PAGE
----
Gold and amethyst earring with two hanging pearls

Valentia (València)

Gender and clothing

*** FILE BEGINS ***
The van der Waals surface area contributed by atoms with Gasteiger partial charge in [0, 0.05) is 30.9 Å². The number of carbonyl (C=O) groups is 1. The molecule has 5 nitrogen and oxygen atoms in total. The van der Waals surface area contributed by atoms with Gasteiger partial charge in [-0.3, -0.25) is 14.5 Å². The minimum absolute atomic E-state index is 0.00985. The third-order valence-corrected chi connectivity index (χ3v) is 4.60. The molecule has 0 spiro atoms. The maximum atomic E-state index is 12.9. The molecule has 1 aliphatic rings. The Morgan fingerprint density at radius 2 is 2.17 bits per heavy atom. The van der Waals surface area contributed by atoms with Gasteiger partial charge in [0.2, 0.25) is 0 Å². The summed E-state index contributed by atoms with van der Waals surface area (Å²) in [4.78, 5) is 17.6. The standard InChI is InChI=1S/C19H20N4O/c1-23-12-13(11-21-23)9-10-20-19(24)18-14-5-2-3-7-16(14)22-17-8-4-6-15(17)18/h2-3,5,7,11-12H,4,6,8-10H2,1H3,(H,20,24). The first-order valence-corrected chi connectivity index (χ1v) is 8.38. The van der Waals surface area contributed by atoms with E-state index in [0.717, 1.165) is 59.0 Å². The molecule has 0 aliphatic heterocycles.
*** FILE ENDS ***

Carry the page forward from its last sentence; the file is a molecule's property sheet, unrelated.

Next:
Ownership of this type of object was linked to high social status during the Roman period. Roman matrons wore a great deal of jewellery. Ornatrices were female slaves responsible for doing up patrician women. This object is associated with an upper-class woman, but it also reminds us of the work of female slaves. It also brings to mind a women’s revolt against the Roman Senate. During the Second Punic War, the Lex Oppia was enacted in Rome. This law banned public displays of wealth such as jewellery, as impoverishment caused by the war had roused the poorer classes, who might take offence at seeing such wealth. After Scipio’s victory over Hannibal, economic conditions improved, but a faction in the Senate, headed by Cato, refused to repeal the law, favouring a continuation of austerity. The day on which the Senate voted on keeping the law, a large group of women assembled in front of the houses of some of the senators in order to prevent them from attending the vote. Cato asserted that if women were allowed to state their opinions, men would lose their freedom and also that: ‘The very moment they begin to be your equals, they will be your superiors’ (Livy). Despite the debate and outrage, the Lex Oppia was repealed.